BS6 Royal Enfield Classic 350 Road Test Review

My helmet visor has fogged up a bit, I am humming a popular tune and grinning like a Cheshire Cat. The wet roads look like a shimmering river cutting through the lush green scenery. There’s something magical about monsoon and the western ghat that just clicks. No wonder, every year like me, a bevy of bikers ride through these roads under a heavy downpour. However, this time around it’s a bit different, after an almost six-month hiatus due to the COVID-19 pandemic, I was back on one of my favourite set of roads. 

Despite riding through them on innumerable occasions, I never felt the same level of attachment. It’s the same case with the bike which I was riding. I had ridden the Royal Enfield Classic 350 time and again, but it never hit the spot for me. The pandemic has taught us a lot of new lessons and brought about a lot of change, is it the same with the BS6 Classic 350 for me? To find the answer, I went on my first post-lockdown ride to Pune from Mumbai.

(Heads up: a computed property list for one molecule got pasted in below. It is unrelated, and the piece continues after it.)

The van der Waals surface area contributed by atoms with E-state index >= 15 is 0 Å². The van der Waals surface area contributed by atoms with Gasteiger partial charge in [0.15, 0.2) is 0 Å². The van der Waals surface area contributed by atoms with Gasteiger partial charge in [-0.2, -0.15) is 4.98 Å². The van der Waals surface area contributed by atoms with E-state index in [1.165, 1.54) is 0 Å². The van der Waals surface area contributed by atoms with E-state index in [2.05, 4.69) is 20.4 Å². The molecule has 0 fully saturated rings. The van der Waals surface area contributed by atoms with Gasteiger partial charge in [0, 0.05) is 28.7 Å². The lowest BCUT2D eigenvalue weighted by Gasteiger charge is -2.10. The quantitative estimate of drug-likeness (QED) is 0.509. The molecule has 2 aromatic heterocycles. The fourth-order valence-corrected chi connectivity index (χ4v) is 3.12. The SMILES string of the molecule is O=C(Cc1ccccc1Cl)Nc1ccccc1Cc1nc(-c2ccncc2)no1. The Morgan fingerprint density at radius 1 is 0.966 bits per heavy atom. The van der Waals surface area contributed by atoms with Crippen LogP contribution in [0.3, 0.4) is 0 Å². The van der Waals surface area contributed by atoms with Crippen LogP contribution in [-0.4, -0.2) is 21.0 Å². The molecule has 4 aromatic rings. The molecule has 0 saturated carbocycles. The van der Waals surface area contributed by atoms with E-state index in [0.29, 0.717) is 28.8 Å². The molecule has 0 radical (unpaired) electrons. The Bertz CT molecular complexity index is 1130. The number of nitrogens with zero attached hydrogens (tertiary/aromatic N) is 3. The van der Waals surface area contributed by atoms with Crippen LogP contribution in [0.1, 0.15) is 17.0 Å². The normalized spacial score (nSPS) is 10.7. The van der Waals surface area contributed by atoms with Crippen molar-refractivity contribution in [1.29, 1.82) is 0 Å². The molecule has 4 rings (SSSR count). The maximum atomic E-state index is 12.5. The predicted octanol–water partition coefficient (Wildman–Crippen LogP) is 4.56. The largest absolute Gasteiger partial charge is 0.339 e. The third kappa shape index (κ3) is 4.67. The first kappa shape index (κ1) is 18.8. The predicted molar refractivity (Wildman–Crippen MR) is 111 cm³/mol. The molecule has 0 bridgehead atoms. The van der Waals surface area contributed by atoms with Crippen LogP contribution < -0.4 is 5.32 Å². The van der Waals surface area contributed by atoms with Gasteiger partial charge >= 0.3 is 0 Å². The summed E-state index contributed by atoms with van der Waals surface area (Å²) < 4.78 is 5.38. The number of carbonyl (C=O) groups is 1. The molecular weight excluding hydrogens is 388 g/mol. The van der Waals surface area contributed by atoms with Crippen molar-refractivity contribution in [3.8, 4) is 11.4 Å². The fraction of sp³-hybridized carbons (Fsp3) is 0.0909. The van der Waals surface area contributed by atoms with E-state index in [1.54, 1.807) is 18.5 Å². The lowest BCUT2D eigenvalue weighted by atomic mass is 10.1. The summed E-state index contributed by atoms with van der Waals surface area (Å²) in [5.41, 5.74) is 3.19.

Specs

BS4

BS6

Engine

346cc air-cooled carburetted single-cylinder engine

346cc air-cooled fuel-injected single-cylinder engine

Power

20.07PS

19.36PS 

Torque

28Nm

28Nm

Gearbox 

5-speed

5-speed

Let’s start our journey with the motor. With the BS6 emission norms axing many motorcycles, we had thought that it was the end of the road for the UCE (unit construction engine). However, Royal Enfield thinks that the UCE can co-exist with the upcoming new engines that will power the Royal Enfield Meteor and other bikes based on the J-Platform. The only visual change that distinguishes the BS6 engine is the addition of a catalytic convertor on the header pipe and that it features fuel injection. Press the starter and the air-cooled workhorse comes to life in a typical lazy manner and quickly settles to an idle, unlike the bike that’s shaking and vibrating. The BS6 transition has dropped the power marginally, but the torque figure remains intact at 28Nm. 

Performance

BS4

BS6

0-60kmph

6.72sec

6.32sec 

0-80kmph

12.20sec

11.24sec 

0-100kmph

25.73 sec (99kmph)

22.85sec

30-70kmph (3rd gear)

8.73sec

8.10sec 

40-80kmph (4th gear)

11.28sec

11.34sec